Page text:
While the pandemic proved that the remote work model can be successful for any size organization – from startup to enterprise – there is one notable drawback: the feeling of being in a dedicated work space that allows for focus and productivity. WeWork found that 64% of employees would pay out of their own pocket for access to an office space, so there is some evidence to suggest that employees want a stronger connection to their workplace. Paul Graham of Y Combinator, was vocally against the concept of remote working arrangements, particularly for startups, for numerous reasons. Perhaps he’d warm up to the idea of hybrid work as a compromise between the needs of employees and those of the startup founders.

Decentralizing teams affords flexibility, lowers overhead costs (which in turn reduces burn-rate and consequently lengthens runway) and enables startups to hire the best talent from wherever they are in the world. In fact, in the same study mentioned above, WeWork also found that 75% of employees would give up at least one workplace benefit or perk for the freedom to choose their work environment. So, giving Mr. Graham his due (as he probably knows a thing or two about the formula for a successful startup), we contend that hybrid-structured work environments can work well for everyone with some careful planning on how collaboration occurs.

Startups are in a race to compile an undiscovered body of knowledge and make sense of what they have learned and convert that into a rapidly scalable business model. A critical part of this is documenting the knowledge so that as the startup scales, they can share that knowledge in an equally scalable way. Unfortunately, hybrid work structures throw a monkey wrench into the remote strategy. When startups are fully remote, it’s more obvious that they need a documentation-centric strategy to reduce the burden of unavoidable frequent interruptions (most commonly in the form of questions in Slack) created by a lack of centralized knowledge. But when partially remote in a hybrid structure, the problem becomes more complex. We will focus on the following aspects of building a knowledge management structure for startups that choose hybrid work arrangements:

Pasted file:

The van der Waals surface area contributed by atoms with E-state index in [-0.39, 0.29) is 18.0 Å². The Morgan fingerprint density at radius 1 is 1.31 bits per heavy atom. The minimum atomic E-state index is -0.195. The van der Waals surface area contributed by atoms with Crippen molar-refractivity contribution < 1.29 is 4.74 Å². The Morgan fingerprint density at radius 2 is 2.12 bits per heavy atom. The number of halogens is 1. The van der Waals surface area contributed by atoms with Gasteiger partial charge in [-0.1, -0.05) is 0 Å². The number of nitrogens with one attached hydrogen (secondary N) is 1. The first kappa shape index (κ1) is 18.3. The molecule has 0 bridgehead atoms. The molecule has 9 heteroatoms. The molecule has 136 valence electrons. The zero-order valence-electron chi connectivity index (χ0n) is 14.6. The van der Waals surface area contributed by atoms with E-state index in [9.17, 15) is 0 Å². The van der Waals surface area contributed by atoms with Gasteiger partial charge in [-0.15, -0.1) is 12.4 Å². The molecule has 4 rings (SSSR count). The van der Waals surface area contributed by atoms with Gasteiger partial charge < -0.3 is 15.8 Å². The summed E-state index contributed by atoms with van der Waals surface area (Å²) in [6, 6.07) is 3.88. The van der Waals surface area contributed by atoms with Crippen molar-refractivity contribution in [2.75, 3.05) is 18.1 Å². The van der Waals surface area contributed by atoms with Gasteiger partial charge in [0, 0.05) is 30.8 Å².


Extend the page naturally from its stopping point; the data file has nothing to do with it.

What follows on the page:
• Capturing knowledge in the places where hybrid work happens, like Slack
  • Accessing knowledge scalably with less distractions/shoulder-taps to others on the hybrid-located team
  • Utilizing Q&A knowledge formats to accelerate work in hybrid environments
  • Busting knowledge silos that inevitably arise as startups acquire more SaaS tools to solve problems as they scale in distributed environments
  • Avoiding tools that are time-wasters and are designed to be used like social networks

Let’s begin our review of where knowledge can be injected into common workflows with where most startups spend their time – in Slack.

Capturing knowledge in Slack

Slack is the conduit through which knowledge flows for most startups. It’s a crying shame that, in its unaltered form, it is completely unfit to serve as a knowledge base because it is perfectly situated to capture and access documentation. Notwithstanding, many teams continue to rely on Slack as a repository for knowledge, but there are a number of reasons why it’s a poor choice. First and foremost, the information captured in conversations is completely unstructured. Second, Slack’s native search functionality is sorely lacking. Finally, there is no way to verify a message as reliable and trustworthy knowledge. To improve upon this situation, it is possible to acquire a knowledge base that deeply integrates with Slack. Sometimes referred to as a Slack Wiki, they are knowledge management tools that enable capture, search and sharing of knowledge without leaving Slack. Slack Wikis inject knowledge into the most common workflow that hybrid startups utilize.

Accessing knowledge scalably with less shoulder-taps